I think it is important in a study of Tennessee Williams to look further than just his drama. I stumbled upon this small, mysterious volume in the library and wondered if it was really the same author - nobody had ever told me he wrote anything other than his famous plays. I was surprised and intrigued, and read it immediately.
Of course, I realised immediately, it is unmistakeably the same Williams we know and love, the man whose protagonists tend to be fading American beauties...But don't let this put you off. It should never be said that Williams just uses the same character in everything he writes (Amanda Wingfield in The Glass Menagerie, Blanche DuBois in Streetcar, and now Karen Stone...) The similarites are very evident, but they are all slightly different in their psychologies and situations. It must be remembered that Williams, as a gay man, during the 1940's would not have been able to express his sentiments through an openly gay main character. He thus uses fragile and sensitive women as examples of the weaker people of society at the time.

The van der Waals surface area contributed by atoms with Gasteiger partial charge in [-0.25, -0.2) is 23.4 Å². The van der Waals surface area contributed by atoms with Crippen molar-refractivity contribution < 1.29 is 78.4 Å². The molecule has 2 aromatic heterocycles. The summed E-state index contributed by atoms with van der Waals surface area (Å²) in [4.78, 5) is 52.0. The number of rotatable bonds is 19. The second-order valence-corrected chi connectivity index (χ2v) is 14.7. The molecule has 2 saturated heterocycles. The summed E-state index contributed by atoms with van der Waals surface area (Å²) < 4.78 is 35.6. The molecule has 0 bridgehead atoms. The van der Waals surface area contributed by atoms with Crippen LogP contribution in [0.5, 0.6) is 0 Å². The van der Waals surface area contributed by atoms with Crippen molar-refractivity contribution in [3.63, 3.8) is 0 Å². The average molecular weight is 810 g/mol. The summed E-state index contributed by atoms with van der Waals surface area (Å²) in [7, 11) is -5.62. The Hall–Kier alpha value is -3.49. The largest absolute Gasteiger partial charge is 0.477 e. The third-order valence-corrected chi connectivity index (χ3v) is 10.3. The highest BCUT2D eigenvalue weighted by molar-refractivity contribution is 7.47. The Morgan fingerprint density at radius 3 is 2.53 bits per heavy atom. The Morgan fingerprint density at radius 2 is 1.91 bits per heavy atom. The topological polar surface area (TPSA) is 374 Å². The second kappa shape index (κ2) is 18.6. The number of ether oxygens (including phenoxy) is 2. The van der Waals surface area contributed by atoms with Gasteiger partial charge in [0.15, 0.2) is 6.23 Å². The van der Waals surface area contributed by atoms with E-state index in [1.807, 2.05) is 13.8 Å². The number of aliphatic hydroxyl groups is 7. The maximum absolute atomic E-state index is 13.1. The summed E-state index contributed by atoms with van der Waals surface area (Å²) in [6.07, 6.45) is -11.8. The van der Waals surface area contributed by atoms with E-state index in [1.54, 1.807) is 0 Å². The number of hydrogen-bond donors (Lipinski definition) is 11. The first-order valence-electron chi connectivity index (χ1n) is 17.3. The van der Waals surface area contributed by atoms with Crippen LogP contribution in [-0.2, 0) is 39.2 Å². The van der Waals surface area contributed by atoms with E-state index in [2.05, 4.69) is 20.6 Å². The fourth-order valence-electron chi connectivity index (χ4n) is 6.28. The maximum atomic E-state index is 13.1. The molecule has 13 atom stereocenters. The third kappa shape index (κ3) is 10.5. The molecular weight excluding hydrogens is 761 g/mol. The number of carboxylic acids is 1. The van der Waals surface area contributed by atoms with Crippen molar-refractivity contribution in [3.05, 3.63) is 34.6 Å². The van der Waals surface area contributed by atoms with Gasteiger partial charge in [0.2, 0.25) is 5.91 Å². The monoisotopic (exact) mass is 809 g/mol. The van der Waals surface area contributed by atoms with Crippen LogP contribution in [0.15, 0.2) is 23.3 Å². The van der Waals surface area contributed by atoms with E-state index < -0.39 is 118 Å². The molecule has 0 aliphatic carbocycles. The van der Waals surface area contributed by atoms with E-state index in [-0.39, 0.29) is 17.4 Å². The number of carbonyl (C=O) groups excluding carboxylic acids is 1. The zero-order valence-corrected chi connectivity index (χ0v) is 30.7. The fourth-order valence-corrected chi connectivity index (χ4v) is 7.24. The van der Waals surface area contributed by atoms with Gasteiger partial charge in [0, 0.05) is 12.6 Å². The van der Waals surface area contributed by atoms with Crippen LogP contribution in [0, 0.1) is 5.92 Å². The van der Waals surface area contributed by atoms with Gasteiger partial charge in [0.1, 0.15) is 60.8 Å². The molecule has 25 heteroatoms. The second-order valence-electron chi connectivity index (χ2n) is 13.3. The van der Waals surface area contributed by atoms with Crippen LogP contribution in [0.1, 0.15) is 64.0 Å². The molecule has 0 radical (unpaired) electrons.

I found this quirky, elegant novel very interesting. Its Italian setting is unusual for Williams and very believable. The story has the feel of a poem, because nothing much actually happens, but there is a great sense of atmosphere. Williams' prevalence as a theatrical writer definitely shows through - he is concerned with scene and tone and performance of his characters. It is beautiful to read, and another example of his perception of, and sensitivity to, human emotion. One only needs to look at the detailed and elaborate stage directions in Scene One of The Glass Menagerie to see that Williams had a talent for description as well as dialogue. Writing prose like this in The Roman Spring of Mrs Stone reveals Williams descriptive voice.